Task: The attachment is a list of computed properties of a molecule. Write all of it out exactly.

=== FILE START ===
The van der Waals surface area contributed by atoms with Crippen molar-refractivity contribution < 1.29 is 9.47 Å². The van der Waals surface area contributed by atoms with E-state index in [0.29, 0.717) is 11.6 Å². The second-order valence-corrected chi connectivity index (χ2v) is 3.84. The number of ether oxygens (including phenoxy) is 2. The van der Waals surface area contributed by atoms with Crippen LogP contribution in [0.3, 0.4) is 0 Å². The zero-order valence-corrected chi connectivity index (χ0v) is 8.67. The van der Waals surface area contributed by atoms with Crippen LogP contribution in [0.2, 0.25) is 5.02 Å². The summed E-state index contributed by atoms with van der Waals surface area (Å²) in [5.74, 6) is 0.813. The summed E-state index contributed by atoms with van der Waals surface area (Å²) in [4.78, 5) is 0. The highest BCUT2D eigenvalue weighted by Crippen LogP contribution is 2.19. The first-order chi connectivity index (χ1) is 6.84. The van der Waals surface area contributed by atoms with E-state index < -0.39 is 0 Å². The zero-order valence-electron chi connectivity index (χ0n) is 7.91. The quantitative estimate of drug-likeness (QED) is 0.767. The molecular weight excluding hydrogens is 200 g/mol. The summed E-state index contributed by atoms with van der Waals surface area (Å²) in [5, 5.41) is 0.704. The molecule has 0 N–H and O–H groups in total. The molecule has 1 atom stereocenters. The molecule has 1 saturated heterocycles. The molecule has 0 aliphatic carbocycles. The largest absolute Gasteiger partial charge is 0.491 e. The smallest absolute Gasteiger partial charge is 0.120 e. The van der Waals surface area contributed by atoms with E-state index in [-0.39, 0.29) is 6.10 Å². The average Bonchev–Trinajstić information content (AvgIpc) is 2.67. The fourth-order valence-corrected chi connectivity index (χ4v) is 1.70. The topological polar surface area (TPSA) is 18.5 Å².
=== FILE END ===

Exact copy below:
The van der Waals surface area contributed by atoms with Crippen molar-refractivity contribution < 1.29 is 9.47 Å². The van der Waals surface area contributed by atoms with E-state index in [0.29, 0.717) is 11.6 Å². The second-order valence-corrected chi connectivity index (χ2v) is 3.84. The number of ether oxygens (including phenoxy) is 2. The van der Waals surface area contributed by atoms with Crippen LogP contribution in [0.3, 0.4) is 0 Å². The zero-order valence-corrected chi connectivity index (χ0v) is 8.67. The van der Waals surface area contributed by atoms with Crippen LogP contribution in [0.2, 0.25) is 5.02 Å². The summed E-state index contributed by atoms with van der Waals surface area (Å²) in [5.74, 6) is 0.813. The summed E-state index contributed by atoms with van der Waals surface area (Å²) in [4.78, 5) is 0. The highest BCUT2D eigenvalue weighted by Crippen LogP contribution is 2.19. The first-order chi connectivity index (χ1) is 6.84. The van der Waals surface area contributed by atoms with E-state index < -0.39 is 0 Å². The zero-order valence-electron chi connectivity index (χ0n) is 7.91. The quantitative estimate of drug-likeness (QED) is 0.767. The molecular weight excluding hydrogens is 200 g/mol. The summed E-state index contributed by atoms with van der Waals surface area (Å²) in [5, 5.41) is 0.704. The molecule has 0 N–H and O–H groups in total. The molecule has 1 atom stereocenters. The molecule has 1 saturated heterocycles. The molecule has 0 aliphatic carbocycles. The largest absolute Gasteiger partial charge is 0.491 e. The smallest absolute Gasteiger partial charge is 0.120 e. The van der Waals surface area contributed by atoms with E-state index in [-0.39, 0.29) is 6.10 Å². The average Bonchev–Trinajstić information content (AvgIpc) is 2.67. The fourth-order valence-corrected chi connectivity index (χ4v) is 1.70. The topological polar surface area (TPSA) is 18.5 Å².